Local Bike Riders Urged to Rally for New “Super Bikeway”

Local Bike Riders Urged to Rally for New “Super Bikeway”

3150
SHARE
Bike riders headed south out of Ocean City are faced with a dead end and this uninviting sign.

 By Tim Kelly 

Imagine being able to ride your bike easily and safely between Ocean City and Somers Point or Marmora in either direction. 

You and your friends could take a long ride, stop at a restaurant and head south, deep into Cape May County.

Another day you might want to head in the opposite direction and connect with the mainland bike path that runs from Somers Point all the way to Egg Harbor Township.

It is unlikely that many bike riders are aware that dedicated bike lanes and ramps already exist for this purpose, and all that is needed for a regional “super bikeway” are some connectors to area roads.

“We have that ball at the two-yard line,” said Ocean City resident Drew Fasy, co-chair along with Tom Heist of the bicycle advocacy group Bike OCNJ. “We need to punch it into the end zone.”

An informational meeting for this purpose will take place Thursday from 6 to 8 p.m. at Somers Point City Hall, 1 West New Jersey Avenue.

Fasy’s group, Somers Point officials, representatives of the New Jersey Department of Transportation and tourism boosters have issued a call to arms to area bike riders and advocates to have their voices heard on the issue.  

The Causeway linking Ocean City with Somers Point is bike-friendly for its entire length. It’s a different story when riders cross into Somers Point. 

At present, riding a bike between Ocean City and Somers Point or Upper Township in either direction can be dicey, particularly in the summer months. However, having dedicated bike lanes would improve safety, provide a viable alternative to vehicular transportation and become a major draw for local and visiting bike riders of all abilities, bike advocates say.

Fasy said the cost for completing the project is minimal, compared to what NJDOT has already invested in the lanes and ramps so far. Additionally, the economic benefits of such a bikeway would essentially pay for it, he said.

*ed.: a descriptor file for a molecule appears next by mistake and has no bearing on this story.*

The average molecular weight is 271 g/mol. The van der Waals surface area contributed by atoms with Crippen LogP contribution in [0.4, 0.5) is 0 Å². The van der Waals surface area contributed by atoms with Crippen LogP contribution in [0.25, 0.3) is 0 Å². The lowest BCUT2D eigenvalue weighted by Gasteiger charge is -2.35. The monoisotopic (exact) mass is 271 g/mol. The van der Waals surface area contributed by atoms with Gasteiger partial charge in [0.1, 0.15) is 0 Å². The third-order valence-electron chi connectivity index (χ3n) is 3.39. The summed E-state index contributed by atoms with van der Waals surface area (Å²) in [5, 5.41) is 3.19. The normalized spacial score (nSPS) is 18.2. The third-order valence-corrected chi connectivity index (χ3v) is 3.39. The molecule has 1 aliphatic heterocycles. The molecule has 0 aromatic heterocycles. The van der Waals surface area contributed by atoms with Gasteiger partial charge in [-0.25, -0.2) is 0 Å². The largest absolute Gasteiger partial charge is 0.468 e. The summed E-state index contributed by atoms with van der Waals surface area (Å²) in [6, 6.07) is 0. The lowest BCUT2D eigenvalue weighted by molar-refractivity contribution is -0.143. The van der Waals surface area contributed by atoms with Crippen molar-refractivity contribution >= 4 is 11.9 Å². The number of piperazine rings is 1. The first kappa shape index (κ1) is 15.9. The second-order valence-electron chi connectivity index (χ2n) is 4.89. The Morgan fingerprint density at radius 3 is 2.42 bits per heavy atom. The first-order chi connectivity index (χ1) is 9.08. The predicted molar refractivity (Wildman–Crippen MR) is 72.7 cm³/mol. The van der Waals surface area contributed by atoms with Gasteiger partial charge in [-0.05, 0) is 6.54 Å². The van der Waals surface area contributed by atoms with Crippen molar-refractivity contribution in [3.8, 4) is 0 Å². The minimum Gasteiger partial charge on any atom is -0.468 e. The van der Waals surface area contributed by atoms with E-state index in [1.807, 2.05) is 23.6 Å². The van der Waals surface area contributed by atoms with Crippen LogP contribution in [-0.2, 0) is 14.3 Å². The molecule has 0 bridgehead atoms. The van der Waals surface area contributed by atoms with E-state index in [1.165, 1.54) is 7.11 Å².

“At this point, it makes no sense not to finish the job,” he said. “On the other hand, there is much to be gained (by doing so).”

New Jersey DOT has essentially stopped work on the project, observers said, leaving area riders and advocates to fend for themselves. Some speculate the project has stalled due to politics, with Gov. Phil Murphy’s new administration and changeovers in NJDOT personnel resulting in the delay.

Ocean City has already been named one of the most bike-able cities in the nation and is known for installing bike racks all over town and at many entrances to the beach. There are also dedicated bike lanes in town. However, riders who wish to leave town for longer rides face significant challenges to do so.

At the meeting Thursday, officials will outline the project and accept public feedback. Headed south, it is to connect Ocean City with the Marmora section of Upper Township via Route 9 and the new Garden State Parkway bridge to County Road 559 (Mays Landing Road). Northbound, it is to provide access with the streets of Somers Point.

Presently, bike riders going south in the dedicated lanes are to be deposited at Route 9 and Harbor Road in Beesley’s Point, a two-lane road leading to the Tuckahoe Inn and a beach used mostly for jet skiers but not much else. Those trying to use the new Parkway bridge are greeted by a sign stating “Walkway Closed During Construction” and locked gates. 

The Bikeway plan, as it currently stands, does not provide easy access from the Garden State Parkway Bridge to Cape May County roads. Instead, it places riders on little-used Harbor Road in Marmora.

An access point for the bikeway is also gated off at the terminus in Somers Point and the one at Beesley’s Point.

Thus, there is no safe or legal way to currently travel south on a bike into Upper Township. Going north, there are legal ways, but the safety is questionable.

At the meeting, Fasy said an overview would be given on the state’s current, if uncompleted vision for the bikeway, as well as an alternative path from interests in Somers Point.

Current status of the project will be discussed, exhibits of conceptual design plans will be reviewed and attendees will be encouraged to ask questions and exchange ideas.

Fasy believes bike riders, those concerned about excessive vehicular traffic and businesses benefiting from tourism – on both sides of the Causeway – should become advocates of the project.

“This can become a regional hub for riders who use their bikes for recreation or transportation. It can encourage visitors who ride bikes with another reason to vacation in the area,” he said.

Construction of the new Garden State Parkway bridge is a dead end for bike riders headed south on Route 9 in Somers Point.